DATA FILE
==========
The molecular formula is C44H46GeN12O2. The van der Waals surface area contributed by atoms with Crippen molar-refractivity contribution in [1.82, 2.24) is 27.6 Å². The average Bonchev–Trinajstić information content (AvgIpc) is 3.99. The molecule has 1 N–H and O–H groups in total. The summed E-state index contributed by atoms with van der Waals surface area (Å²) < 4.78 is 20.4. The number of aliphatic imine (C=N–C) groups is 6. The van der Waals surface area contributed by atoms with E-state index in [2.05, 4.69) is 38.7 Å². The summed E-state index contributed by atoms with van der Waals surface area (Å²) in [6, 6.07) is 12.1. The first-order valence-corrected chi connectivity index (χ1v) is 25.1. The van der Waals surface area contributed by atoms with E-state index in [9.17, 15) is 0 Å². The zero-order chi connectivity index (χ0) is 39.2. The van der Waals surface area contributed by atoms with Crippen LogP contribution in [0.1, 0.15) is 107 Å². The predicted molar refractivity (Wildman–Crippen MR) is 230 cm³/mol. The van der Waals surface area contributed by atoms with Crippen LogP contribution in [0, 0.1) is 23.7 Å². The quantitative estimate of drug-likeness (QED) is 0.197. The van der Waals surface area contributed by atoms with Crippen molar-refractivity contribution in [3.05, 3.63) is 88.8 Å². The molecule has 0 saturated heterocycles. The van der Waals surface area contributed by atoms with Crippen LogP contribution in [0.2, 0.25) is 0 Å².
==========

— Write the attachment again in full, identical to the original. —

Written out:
The molecular formula is C44H46GeN12O2. The van der Waals surface area contributed by atoms with Crippen molar-refractivity contribution in [1.82, 2.24) is 27.6 Å². The average Bonchev–Trinajstić information content (AvgIpc) is 3.99. The molecule has 1 N–H and O–H groups in total. The summed E-state index contributed by atoms with van der Waals surface area (Å²) < 4.78 is 20.4. The number of aliphatic imine (C=N–C) groups is 6. The van der Waals surface area contributed by atoms with E-state index in [2.05, 4.69) is 38.7 Å². The summed E-state index contributed by atoms with van der Waals surface area (Å²) in [6, 6.07) is 12.1. The first-order valence-corrected chi connectivity index (χ1v) is 25.1. The van der Waals surface area contributed by atoms with E-state index in [9.17, 15) is 0 Å². The zero-order chi connectivity index (χ0) is 39.2. The van der Waals surface area contributed by atoms with Crippen LogP contribution in [0.1, 0.15) is 107 Å². The predicted molar refractivity (Wildman–Crippen MR) is 230 cm³/mol. The van der Waals surface area contributed by atoms with Crippen LogP contribution in [0, 0.1) is 23.7 Å². The quantitative estimate of drug-likeness (QED) is 0.197. The van der Waals surface area contributed by atoms with Crippen molar-refractivity contribution in [3.05, 3.63) is 88.8 Å². The molecule has 0 saturated heterocycles. The van der Waals surface area contributed by atoms with Crippen LogP contribution in [0.2, 0.25) is 0 Å².